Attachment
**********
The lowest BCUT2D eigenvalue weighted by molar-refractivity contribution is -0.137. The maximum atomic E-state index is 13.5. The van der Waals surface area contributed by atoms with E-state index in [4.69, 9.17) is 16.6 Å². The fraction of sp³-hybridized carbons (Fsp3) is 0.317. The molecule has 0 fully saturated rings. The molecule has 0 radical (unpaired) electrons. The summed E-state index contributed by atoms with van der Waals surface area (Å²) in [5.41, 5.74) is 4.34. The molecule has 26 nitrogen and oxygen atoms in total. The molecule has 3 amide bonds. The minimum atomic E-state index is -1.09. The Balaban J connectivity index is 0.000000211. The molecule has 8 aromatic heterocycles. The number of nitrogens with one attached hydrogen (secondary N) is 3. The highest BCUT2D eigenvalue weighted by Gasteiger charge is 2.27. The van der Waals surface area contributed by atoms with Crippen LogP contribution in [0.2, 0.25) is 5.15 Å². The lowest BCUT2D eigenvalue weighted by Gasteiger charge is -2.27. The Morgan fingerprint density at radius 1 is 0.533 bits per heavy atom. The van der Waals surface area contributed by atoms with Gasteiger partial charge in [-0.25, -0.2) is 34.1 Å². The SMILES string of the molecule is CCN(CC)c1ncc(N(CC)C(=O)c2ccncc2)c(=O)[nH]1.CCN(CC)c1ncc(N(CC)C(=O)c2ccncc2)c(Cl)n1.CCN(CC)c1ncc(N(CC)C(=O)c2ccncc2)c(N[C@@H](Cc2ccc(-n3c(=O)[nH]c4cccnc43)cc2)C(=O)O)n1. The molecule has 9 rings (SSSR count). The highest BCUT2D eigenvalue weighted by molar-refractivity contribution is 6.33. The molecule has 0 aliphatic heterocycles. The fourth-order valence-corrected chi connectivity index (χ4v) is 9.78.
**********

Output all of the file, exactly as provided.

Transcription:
The lowest BCUT2D eigenvalue weighted by molar-refractivity contribution is -0.137. The maximum atomic E-state index is 13.5. The van der Waals surface area contributed by atoms with E-state index in [4.69, 9.17) is 16.6 Å². The fraction of sp³-hybridized carbons (Fsp3) is 0.317. The molecule has 0 fully saturated rings. The molecule has 0 radical (unpaired) electrons. The summed E-state index contributed by atoms with van der Waals surface area (Å²) in [5.41, 5.74) is 4.34. The molecule has 26 nitrogen and oxygen atoms in total. The molecule has 3 amide bonds. The minimum atomic E-state index is -1.09. The Balaban J connectivity index is 0.000000211. The molecule has 8 aromatic heterocycles. The number of nitrogens with one attached hydrogen (secondary N) is 3. The highest BCUT2D eigenvalue weighted by Gasteiger charge is 2.27. The van der Waals surface area contributed by atoms with Crippen LogP contribution in [0.2, 0.25) is 5.15 Å². The lowest BCUT2D eigenvalue weighted by Gasteiger charge is -2.27. The Morgan fingerprint density at radius 1 is 0.533 bits per heavy atom. The van der Waals surface area contributed by atoms with Gasteiger partial charge in [-0.25, -0.2) is 34.1 Å². The SMILES string of the molecule is CCN(CC)c1ncc(N(CC)C(=O)c2ccncc2)c(=O)[nH]1.CCN(CC)c1ncc(N(CC)C(=O)c2ccncc2)c(Cl)n1.CCN(CC)c1ncc(N(CC)C(=O)c2ccncc2)c(N[C@@H](Cc2ccc(-n3c(=O)[nH]c4cccnc43)cc2)C(=O)O)n1. The molecule has 9 rings (SSSR count). The highest BCUT2D eigenvalue weighted by molar-refractivity contribution is 6.33. The molecule has 0 aliphatic heterocycles. The fourth-order valence-corrected chi connectivity index (χ4v) is 9.78.